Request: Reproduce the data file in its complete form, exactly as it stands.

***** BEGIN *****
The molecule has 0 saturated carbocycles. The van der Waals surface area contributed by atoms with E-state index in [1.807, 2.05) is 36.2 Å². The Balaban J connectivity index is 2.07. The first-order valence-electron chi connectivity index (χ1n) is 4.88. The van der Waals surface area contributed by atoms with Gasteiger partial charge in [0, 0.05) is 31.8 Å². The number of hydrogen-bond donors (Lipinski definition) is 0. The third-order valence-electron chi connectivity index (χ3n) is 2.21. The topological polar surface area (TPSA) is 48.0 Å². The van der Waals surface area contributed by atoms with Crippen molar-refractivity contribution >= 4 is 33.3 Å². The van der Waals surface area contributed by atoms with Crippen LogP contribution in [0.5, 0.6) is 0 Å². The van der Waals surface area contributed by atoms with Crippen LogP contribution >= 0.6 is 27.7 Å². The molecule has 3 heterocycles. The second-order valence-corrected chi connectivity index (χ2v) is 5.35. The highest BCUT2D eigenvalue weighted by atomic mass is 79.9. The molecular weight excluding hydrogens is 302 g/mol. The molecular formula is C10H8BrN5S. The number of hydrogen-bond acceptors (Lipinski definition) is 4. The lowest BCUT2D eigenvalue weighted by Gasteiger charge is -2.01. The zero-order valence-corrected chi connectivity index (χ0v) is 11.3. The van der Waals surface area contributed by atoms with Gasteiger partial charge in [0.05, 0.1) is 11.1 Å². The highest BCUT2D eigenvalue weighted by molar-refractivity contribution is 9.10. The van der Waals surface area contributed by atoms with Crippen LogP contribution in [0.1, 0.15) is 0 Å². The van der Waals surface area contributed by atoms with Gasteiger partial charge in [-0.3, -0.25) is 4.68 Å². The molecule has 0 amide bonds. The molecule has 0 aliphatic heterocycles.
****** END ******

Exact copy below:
The molecule has 0 saturated carbocycles. The van der Waals surface area contributed by atoms with E-state index in [1.807, 2.05) is 36.2 Å². The Balaban J connectivity index is 2.07. The first-order valence-electron chi connectivity index (χ1n) is 4.88. The van der Waals surface area contributed by atoms with Gasteiger partial charge in [0, 0.05) is 31.8 Å². The number of hydrogen-bond donors (Lipinski definition) is 0. The third-order valence-electron chi connectivity index (χ3n) is 2.21. The topological polar surface area (TPSA) is 48.0 Å². The van der Waals surface area contributed by atoms with Crippen molar-refractivity contribution >= 4 is 33.3 Å². The van der Waals surface area contributed by atoms with Crippen LogP contribution in [0.5, 0.6) is 0 Å². The van der Waals surface area contributed by atoms with Crippen LogP contribution >= 0.6 is 27.7 Å². The molecule has 3 heterocycles. The second-order valence-corrected chi connectivity index (χ2v) is 5.35. The highest BCUT2D eigenvalue weighted by atomic mass is 79.9. The molecular weight excluding hydrogens is 302 g/mol. The molecular formula is C10H8BrN5S. The number of hydrogen-bond acceptors (Lipinski definition) is 4. The lowest BCUT2D eigenvalue weighted by Gasteiger charge is -2.01. The zero-order valence-corrected chi connectivity index (χ0v) is 11.3. The van der Waals surface area contributed by atoms with Gasteiger partial charge in [0.05, 0.1) is 11.1 Å². The highest BCUT2D eigenvalue weighted by molar-refractivity contribution is 9.10. The van der Waals surface area contributed by atoms with Crippen LogP contribution in [0.1, 0.15) is 0 Å². The van der Waals surface area contributed by atoms with Gasteiger partial charge in [-0.3, -0.25) is 4.68 Å². The molecule has 0 amide bonds. The molecule has 0 aliphatic heterocycles.